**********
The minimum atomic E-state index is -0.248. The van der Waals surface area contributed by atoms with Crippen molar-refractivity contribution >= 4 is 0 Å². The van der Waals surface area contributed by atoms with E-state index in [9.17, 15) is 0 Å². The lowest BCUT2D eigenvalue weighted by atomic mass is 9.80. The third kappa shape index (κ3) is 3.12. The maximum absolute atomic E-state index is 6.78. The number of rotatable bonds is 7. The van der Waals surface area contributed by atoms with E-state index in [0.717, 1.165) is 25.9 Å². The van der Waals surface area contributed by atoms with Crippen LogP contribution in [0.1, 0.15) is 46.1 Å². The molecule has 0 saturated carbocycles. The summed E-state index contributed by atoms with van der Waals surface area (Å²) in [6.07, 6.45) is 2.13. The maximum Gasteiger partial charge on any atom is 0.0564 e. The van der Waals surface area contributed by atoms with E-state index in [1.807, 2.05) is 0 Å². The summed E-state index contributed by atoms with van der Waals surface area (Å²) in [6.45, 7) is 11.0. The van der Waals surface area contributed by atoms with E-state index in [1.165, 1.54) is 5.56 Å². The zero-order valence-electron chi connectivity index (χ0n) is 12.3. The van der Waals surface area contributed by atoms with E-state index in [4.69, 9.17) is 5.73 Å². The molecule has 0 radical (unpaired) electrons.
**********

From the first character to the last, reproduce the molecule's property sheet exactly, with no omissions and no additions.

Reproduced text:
The minimum atomic E-state index is -0.248. The van der Waals surface area contributed by atoms with Crippen molar-refractivity contribution >= 4 is 0 Å². The van der Waals surface area contributed by atoms with E-state index in [9.17, 15) is 0 Å². The lowest BCUT2D eigenvalue weighted by atomic mass is 9.80. The third kappa shape index (κ3) is 3.12. The maximum absolute atomic E-state index is 6.78. The number of rotatable bonds is 7. The van der Waals surface area contributed by atoms with E-state index in [0.717, 1.165) is 25.9 Å². The van der Waals surface area contributed by atoms with Crippen LogP contribution in [0.1, 0.15) is 46.1 Å². The molecule has 0 saturated carbocycles. The summed E-state index contributed by atoms with van der Waals surface area (Å²) in [6.07, 6.45) is 2.13. The maximum Gasteiger partial charge on any atom is 0.0564 e. The van der Waals surface area contributed by atoms with E-state index in [1.807, 2.05) is 0 Å². The summed E-state index contributed by atoms with van der Waals surface area (Å²) in [6.45, 7) is 11.0. The van der Waals surface area contributed by atoms with E-state index in [1.165, 1.54) is 5.56 Å². The zero-order valence-electron chi connectivity index (χ0n) is 12.3. The van der Waals surface area contributed by atoms with E-state index in [4.69, 9.17) is 5.73 Å². The molecule has 0 radical (unpaired) electrons.